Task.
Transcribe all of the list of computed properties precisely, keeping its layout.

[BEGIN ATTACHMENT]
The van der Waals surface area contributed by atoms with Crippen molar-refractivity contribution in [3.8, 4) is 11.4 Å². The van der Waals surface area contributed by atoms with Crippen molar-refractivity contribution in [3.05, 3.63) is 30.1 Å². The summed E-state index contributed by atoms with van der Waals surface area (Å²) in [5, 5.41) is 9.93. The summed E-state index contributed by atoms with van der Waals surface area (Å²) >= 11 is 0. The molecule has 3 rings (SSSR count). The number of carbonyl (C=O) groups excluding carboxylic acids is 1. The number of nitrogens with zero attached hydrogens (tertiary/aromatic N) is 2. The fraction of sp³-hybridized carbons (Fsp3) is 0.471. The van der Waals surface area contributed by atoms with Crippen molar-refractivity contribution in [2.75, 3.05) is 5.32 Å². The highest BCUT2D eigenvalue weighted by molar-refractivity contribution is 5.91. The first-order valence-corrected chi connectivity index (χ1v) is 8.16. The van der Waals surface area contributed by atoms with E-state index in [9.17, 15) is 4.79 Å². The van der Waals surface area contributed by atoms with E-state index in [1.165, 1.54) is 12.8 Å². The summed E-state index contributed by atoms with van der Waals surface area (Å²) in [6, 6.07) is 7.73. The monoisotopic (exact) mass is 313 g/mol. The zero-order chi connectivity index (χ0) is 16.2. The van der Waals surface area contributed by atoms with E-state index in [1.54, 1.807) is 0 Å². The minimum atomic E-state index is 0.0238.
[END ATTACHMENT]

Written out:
The van der Waals surface area contributed by atoms with Crippen molar-refractivity contribution in [3.8, 4) is 11.4 Å². The van der Waals surface area contributed by atoms with Crippen molar-refractivity contribution in [3.05, 3.63) is 30.1 Å². The summed E-state index contributed by atoms with van der Waals surface area (Å²) in [5, 5.41) is 9.93. The summed E-state index contributed by atoms with van der Waals surface area (Å²) >= 11 is 0. The molecule has 3 rings (SSSR count). The number of carbonyl (C=O) groups excluding carboxylic acids is 1. The number of nitrogens with zero attached hydrogens (tertiary/aromatic N) is 2. The fraction of sp³-hybridized carbons (Fsp3) is 0.471. The van der Waals surface area contributed by atoms with Crippen molar-refractivity contribution in [2.75, 3.05) is 5.32 Å². The highest BCUT2D eigenvalue weighted by molar-refractivity contribution is 5.91. The first-order valence-corrected chi connectivity index (χ1v) is 8.16. The van der Waals surface area contributed by atoms with E-state index in [9.17, 15) is 4.79 Å². The van der Waals surface area contributed by atoms with E-state index in [1.165, 1.54) is 12.8 Å². The summed E-state index contributed by atoms with van der Waals surface area (Å²) in [6, 6.07) is 7.73. The monoisotopic (exact) mass is 313 g/mol. The zero-order chi connectivity index (χ0) is 16.2. The van der Waals surface area contributed by atoms with E-state index in [1.54, 1.807) is 0 Å². The minimum atomic E-state index is 0.0238.